Do Not Refuse To Obey
The challenge for God's people has always been the same. It is not enough to acknowledge that He is the Lord: we must obey Him. That tension is seen throughout Israel's history, and in all the key leaders such as Abraham, Moses and David. It is our struggle too. The writer gave this warning as he concluded his letter and wanted his Jewish background readers, and those from a Gentile background too, to stop resisting the Lord and wake up to God’s call to true discipleship.
The background to this verse is in the awesome presence of God at Sinai when He gave the Law to Moses. At that time, the mountain seemed alight with fire, covered by a threatening cloud and howling winds (Hebrews 12:18). The people and their animals were prohibited from going anywhere near on pain of death (Hebrews 12:20). The terrifying sights and sounds were too much for the people, and they begged that God should stop speaking (Hebrews 12:19). It was not long after that they invented their own god which could not speak; and in getting Aaron to create a golden calf, like one of the idols of Egypt, God's judgement was unleashed (Exodus 32:19-28).
So, the writer says, do not turn away from God's voice. The Israelites' wilderness journey was a catalogue of deaf ears and disobedient hearts which resulted in judgement. Of all the men, aged twenty and over, who left Egypt (Exodus 38:26) – only Joshua and Caleb survived to go into the Promised Land. All the others died at God's hand. Even Moses was excluded because of His disobedience (Deuteronomy 1:37). If that was true for such examples of faith and failure, how much more we should listen and obey – we who have the gospel of our Lord Jesus Christ, the efficacy of His shed blood, the indwelling Holy Spirit, the complete Scriptures, the witness of the church and the hope of heaven.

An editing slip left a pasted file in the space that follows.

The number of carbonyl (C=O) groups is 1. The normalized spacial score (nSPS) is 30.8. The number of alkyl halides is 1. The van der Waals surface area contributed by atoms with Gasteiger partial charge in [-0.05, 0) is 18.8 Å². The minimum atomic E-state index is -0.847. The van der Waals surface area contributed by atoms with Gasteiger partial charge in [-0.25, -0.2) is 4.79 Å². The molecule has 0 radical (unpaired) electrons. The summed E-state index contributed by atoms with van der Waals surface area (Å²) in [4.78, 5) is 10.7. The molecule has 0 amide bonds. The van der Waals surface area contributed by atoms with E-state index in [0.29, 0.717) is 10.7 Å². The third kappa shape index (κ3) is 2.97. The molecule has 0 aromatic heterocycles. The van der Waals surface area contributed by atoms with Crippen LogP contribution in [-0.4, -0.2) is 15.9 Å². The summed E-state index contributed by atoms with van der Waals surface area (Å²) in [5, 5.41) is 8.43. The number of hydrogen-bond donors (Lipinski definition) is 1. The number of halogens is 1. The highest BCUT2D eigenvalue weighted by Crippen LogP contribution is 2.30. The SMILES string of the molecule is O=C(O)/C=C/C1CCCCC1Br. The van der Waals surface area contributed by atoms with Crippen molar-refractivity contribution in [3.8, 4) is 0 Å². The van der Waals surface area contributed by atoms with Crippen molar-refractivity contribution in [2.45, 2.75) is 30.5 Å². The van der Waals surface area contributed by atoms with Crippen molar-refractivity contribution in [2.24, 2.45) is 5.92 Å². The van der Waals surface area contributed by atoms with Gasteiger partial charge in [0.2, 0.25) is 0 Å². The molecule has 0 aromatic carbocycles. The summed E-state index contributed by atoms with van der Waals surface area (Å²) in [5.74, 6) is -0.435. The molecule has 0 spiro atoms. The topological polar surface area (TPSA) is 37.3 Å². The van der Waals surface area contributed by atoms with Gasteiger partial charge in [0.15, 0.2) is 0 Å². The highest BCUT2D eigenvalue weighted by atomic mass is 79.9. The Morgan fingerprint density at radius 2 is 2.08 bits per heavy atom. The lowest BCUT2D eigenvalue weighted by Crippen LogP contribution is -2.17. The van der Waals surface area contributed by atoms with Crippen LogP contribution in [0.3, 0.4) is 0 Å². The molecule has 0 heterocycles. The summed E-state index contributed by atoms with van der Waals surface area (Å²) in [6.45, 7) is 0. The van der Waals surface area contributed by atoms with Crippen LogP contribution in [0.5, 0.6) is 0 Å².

But perhaps this verse pivots on, "… see to it that you do not refuse Him who speaks". While all sin is rebellion against God, the impact of 'refuse' indicates a malignant spirit, a considered decision, a choice to reject the principle that the Lord has the right to speak into our lives. It is the bitter spirit of Esau who ruthlessly rejected God's honour (Hebrews 12:15-17) because he wanted to satisfy himself. But when we allow the Lord to satisfy us, we can be joyful; when we let Him speak to us, we are in communication; when we stop fighting Him, we are at peace. So, at home and at work, in private and in the community, in the market place or the church – heed this warning, and do not refuse to hear and obey the voice of the Lord God Almighty.
© Dr Paul Adams